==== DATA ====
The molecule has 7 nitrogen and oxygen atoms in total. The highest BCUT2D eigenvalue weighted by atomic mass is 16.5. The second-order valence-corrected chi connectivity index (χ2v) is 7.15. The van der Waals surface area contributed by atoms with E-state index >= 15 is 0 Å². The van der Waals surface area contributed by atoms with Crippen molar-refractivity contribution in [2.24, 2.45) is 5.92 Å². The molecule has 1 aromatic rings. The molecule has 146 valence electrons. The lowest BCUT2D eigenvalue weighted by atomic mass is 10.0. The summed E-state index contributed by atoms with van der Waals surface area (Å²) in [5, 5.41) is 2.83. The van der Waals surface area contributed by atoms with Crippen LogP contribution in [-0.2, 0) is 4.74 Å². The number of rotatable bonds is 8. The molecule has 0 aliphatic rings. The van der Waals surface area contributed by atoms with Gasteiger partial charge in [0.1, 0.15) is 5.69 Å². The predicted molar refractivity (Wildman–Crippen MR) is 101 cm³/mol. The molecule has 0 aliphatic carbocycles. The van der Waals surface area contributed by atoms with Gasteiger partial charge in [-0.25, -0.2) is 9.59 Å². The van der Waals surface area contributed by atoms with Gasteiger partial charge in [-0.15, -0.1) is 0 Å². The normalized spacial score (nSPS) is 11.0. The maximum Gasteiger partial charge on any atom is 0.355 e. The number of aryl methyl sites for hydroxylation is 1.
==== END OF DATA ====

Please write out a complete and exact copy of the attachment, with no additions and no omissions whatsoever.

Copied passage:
The molecule has 7 nitrogen and oxygen atoms in total. The highest BCUT2D eigenvalue weighted by atomic mass is 16.5. The second-order valence-corrected chi connectivity index (χ2v) is 7.15. The van der Waals surface area contributed by atoms with E-state index >= 15 is 0 Å². The van der Waals surface area contributed by atoms with Crippen molar-refractivity contribution in [2.24, 2.45) is 5.92 Å². The molecule has 1 aromatic rings. The molecule has 146 valence electrons. The lowest BCUT2D eigenvalue weighted by atomic mass is 10.0. The summed E-state index contributed by atoms with van der Waals surface area (Å²) in [5, 5.41) is 2.83. The van der Waals surface area contributed by atoms with Crippen LogP contribution in [-0.2, 0) is 4.74 Å². The number of rotatable bonds is 8. The molecule has 0 aliphatic rings. The van der Waals surface area contributed by atoms with Gasteiger partial charge in [0.1, 0.15) is 5.69 Å². The predicted molar refractivity (Wildman–Crippen MR) is 101 cm³/mol. The molecule has 0 aliphatic carbocycles. The van der Waals surface area contributed by atoms with Gasteiger partial charge in [-0.25, -0.2) is 9.59 Å². The van der Waals surface area contributed by atoms with Gasteiger partial charge in [-0.15, -0.1) is 0 Å². The normalized spacial score (nSPS) is 11.0. The maximum Gasteiger partial charge on any atom is 0.355 e. The number of aryl methyl sites for hydroxylation is 1.